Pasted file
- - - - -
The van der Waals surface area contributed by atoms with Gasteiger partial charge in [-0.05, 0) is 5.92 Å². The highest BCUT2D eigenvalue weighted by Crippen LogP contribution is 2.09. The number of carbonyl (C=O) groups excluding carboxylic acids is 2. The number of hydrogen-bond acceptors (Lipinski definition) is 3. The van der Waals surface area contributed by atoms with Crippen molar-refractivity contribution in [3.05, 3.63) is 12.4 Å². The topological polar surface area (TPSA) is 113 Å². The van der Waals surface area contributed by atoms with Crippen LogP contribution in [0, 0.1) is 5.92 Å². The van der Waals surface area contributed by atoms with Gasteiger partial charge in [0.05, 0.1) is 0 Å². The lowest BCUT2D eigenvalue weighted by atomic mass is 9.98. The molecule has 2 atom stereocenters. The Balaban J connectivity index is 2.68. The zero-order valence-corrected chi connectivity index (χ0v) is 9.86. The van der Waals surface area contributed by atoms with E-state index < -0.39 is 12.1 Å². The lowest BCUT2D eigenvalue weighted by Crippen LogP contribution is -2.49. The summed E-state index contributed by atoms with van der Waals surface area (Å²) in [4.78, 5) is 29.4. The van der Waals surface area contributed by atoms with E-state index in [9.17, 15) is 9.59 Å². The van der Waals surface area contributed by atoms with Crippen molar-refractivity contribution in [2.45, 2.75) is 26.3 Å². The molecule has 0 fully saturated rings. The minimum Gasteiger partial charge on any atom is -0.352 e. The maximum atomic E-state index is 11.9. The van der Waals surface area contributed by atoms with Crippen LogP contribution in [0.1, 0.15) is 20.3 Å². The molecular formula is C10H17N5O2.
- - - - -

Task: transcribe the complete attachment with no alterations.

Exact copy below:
The van der Waals surface area contributed by atoms with Gasteiger partial charge in [-0.05, 0) is 5.92 Å². The highest BCUT2D eigenvalue weighted by Crippen LogP contribution is 2.09. The number of carbonyl (C=O) groups excluding carboxylic acids is 2. The number of hydrogen-bond acceptors (Lipinski definition) is 3. The van der Waals surface area contributed by atoms with Crippen molar-refractivity contribution in [3.05, 3.63) is 12.4 Å². The topological polar surface area (TPSA) is 113 Å². The van der Waals surface area contributed by atoms with Crippen LogP contribution in [0, 0.1) is 5.92 Å². The van der Waals surface area contributed by atoms with Gasteiger partial charge in [0.05, 0.1) is 0 Å². The lowest BCUT2D eigenvalue weighted by atomic mass is 9.98. The molecule has 2 atom stereocenters. The Balaban J connectivity index is 2.68. The zero-order valence-corrected chi connectivity index (χ0v) is 9.86. The van der Waals surface area contributed by atoms with E-state index < -0.39 is 12.1 Å². The lowest BCUT2D eigenvalue weighted by Crippen LogP contribution is -2.49. The summed E-state index contributed by atoms with van der Waals surface area (Å²) in [4.78, 5) is 29.4. The van der Waals surface area contributed by atoms with E-state index in [9.17, 15) is 9.59 Å². The van der Waals surface area contributed by atoms with Crippen molar-refractivity contribution in [2.45, 2.75) is 26.3 Å². The molecule has 0 fully saturated rings. The minimum Gasteiger partial charge on any atom is -0.352 e. The maximum atomic E-state index is 11.9. The van der Waals surface area contributed by atoms with Crippen LogP contribution in [0.1, 0.15) is 20.3 Å². The molecular formula is C10H17N5O2.